Quarry conundrum

The 3M operation eats boulders for lunch but struggles with some little things.

By: Steve Rauscher
    MONTGOMERY — Driving along the quiet back roads that plunge through the wooded northeast of the township, or gazing at the deep green mass of the Sourland Mountain, you could be forgiven for being unaware that not too far away lies a tremendous chasm that is getting bigger almost every day.
   At the bottom of a pit sits a vast rock garden, packed with a mass of boulders, each about as large as a house, which might, in their final form, end up on top of yours.
   This is the quarry, dug out over 40 years by employees of the Minnesota Mining and Manufacturing Co., where great, big rocks are pulverized into the tiny pebbles used on roofing shingles.
   "We’re actually very early in our life," plant manager Leigh Otterlei said as she surveyed the canyon below her. "We’ve probably got another 100 years of mining left."
   Which will make for one very large hole in the ground. As of last week, the quarry encompassed 40 acres and was about 110 feet deep. It isn’t likely to get much wider, as 3M has reached the limits of its footprint on its 1,500-acre property spanning the Montgomery-Hillsborough township line. It is likely to get much deeper, though. As quarries go, this one is a bit of a pygmy.
   "Even the one at Trap Rock (in Franklin Township) is bigger," Ms. Otterlei said.
   3M’s Belle Mead quarry is one of five around the country from which the company manufactures roofing materials. It is perfectly placed atop a deep layer of diabase bedrock, amidst an extensive transportation network that allows the operation to provide rock for the entire Northeast roofing industry.
   But the rural landscape against which the 3M site was once set has become a fast-growing suburb, which has led to some problems. The only way to mine solid rock is with explosives, and explosions are loud. Most of 3M’s 1,500-acre property is used only as a buffer zone between the quarry and its neighbors. In fact, the whole site recently was certified a protected wildlife habitat by the National Wildlife Council.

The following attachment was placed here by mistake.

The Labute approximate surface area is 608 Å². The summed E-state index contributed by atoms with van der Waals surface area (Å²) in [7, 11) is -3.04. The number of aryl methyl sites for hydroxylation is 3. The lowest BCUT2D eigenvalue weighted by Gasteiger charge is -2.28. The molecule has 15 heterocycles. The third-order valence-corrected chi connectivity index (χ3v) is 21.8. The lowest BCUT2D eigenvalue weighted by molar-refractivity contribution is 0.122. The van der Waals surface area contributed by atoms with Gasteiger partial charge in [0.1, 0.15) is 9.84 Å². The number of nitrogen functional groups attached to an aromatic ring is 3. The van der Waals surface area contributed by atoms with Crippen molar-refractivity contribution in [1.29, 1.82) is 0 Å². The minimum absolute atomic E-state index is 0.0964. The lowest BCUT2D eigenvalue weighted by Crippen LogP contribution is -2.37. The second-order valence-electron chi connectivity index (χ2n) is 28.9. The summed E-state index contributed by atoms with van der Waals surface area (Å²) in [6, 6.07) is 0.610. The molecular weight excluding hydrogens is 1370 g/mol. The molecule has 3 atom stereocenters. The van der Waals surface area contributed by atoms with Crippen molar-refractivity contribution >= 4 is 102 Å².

The company blasts about once a week, Ms. Otterlei said. Workers drill a 50-foot shaft into the rock, near the edge of the quarry, which is shaped something like an amphitheater with three levels. When the dynamite detonates, it cleaves thousands of tons of rocks onto the level below it. An industrial-strength backhoe then picks up the rocks and deposits them in the back of a dump truck with 8-foot wheels.
   There are two components to the blast’s fallout, Ms. Otterlei said, that affect those nearby. The first is the ground vibration or "deep boom," which sends vibrations through the rock that can potentially cause structural damage to homes. She said the company stays well within the state limits for such vibrations. What neighbors hear, and sometimes feel, is the air blast, which carries the sound of the explosion and can cause picture frames and china cabinets to wobble.
   "It’s annoying," she said. "But it doesn’t cause any damage."
   The blasting often releases boulders far too large for the on-site rock crushers. The boulders are taken to the Trap Rock Industries quarry in Franklin, where they are ground up and sold back to 3M.
   Those boulders that aren’t destined for the bottom of the quarry are hauled half a mile to a complex of rock crushers, which looks, with its network of oddly shaped towers and conveyor belts stretching every which way, like a Rube Goldberg machine designed by Wile E. Coyote.
   The first crusher operates like a giant mortar and pestle, pounding the rocks until they are about a foot wide. Then they are fed into a cone-shaped crusher, where they are whipped against the sides of the cone until they are about pebble-sized and small enough to pass through a screen at the cone’s bottom. The pebbles are passed into a third crusher, which pulverizes them into the small bits you see on roofing shingles.
   During the processing operation, however, tiny particles called mineral fines break off the rock. Most are collected and deposited in massive piles on the site. The fines are kept wet to keep them from blowing away in the wind, but the company has its hands full keeping the fines on site when a hard rain washes them away.
   The company has been fined several times, as recently as last summer, for failing to halt the runoff into local waterways. When present in large concentrations, the fines turn creeks an opaque white.
   Township Health Officer Dave Henry said the fines present no real danger, but could halt plant growth on the stream bed if present for too long.
   "It’s really an aesthetic thing," Mr. Henry said.
   The township and 3M have been at work on a stormwater management plan that would greatly reduce such instances, which Mr. Henry said have become less frequent in the last few years. The plan centers on building nine large detention basins in Montgomery and Hillsborough that would hold runoff long enough for the fines to settle out before the water discharges into surrounding streams.
   "I’m really optimistic about it," Ms. Otterlei said. Township Engineer Don Johnson said he could not comment on the project before it came before the Planning Board, which is expected to happen next month.
   Ms. Otterlei would prefer that people concentrate on the positive. The company employs 92 people, many of whom live in the township. It contributes, by her estimate, $1 million to $2 million to the local economy, and sponsors many local events.
   "And we have 1,000 acres of taxpaying open space," she said.
   In a nutshell, she might say, 3M rocks.